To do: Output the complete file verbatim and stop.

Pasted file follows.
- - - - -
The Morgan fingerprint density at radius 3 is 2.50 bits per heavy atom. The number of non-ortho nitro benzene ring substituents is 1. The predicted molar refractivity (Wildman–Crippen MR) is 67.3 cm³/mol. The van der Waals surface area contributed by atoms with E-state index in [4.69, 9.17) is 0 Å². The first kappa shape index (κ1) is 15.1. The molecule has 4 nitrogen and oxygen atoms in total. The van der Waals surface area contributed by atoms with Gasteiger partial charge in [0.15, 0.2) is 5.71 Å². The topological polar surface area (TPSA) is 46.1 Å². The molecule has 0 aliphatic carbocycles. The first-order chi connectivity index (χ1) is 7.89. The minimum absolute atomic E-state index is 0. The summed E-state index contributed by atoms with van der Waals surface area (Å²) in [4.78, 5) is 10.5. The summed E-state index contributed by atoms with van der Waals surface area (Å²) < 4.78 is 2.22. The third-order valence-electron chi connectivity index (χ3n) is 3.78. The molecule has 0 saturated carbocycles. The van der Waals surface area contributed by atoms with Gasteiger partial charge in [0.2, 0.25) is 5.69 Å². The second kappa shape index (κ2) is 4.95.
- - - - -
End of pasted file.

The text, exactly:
The Morgan fingerprint density at radius 3 is 2.50 bits per heavy atom. The number of non-ortho nitro benzene ring substituents is 1. The predicted molar refractivity (Wildman–Crippen MR) is 67.3 cm³/mol. The van der Waals surface area contributed by atoms with E-state index in [4.69, 9.17) is 0 Å². The first kappa shape index (κ1) is 15.1. The molecule has 4 nitrogen and oxygen atoms in total. The van der Waals surface area contributed by atoms with Gasteiger partial charge in [0.15, 0.2) is 5.71 Å². The topological polar surface area (TPSA) is 46.1 Å². The molecule has 0 aliphatic carbocycles. The first-order chi connectivity index (χ1) is 7.89. The minimum absolute atomic E-state index is 0. The summed E-state index contributed by atoms with van der Waals surface area (Å²) in [4.78, 5) is 10.5. The summed E-state index contributed by atoms with van der Waals surface area (Å²) < 4.78 is 2.22. The third-order valence-electron chi connectivity index (χ3n) is 3.78. The molecule has 0 saturated carbocycles. The van der Waals surface area contributed by atoms with Gasteiger partial charge in [0.2, 0.25) is 5.69 Å². The second kappa shape index (κ2) is 4.95.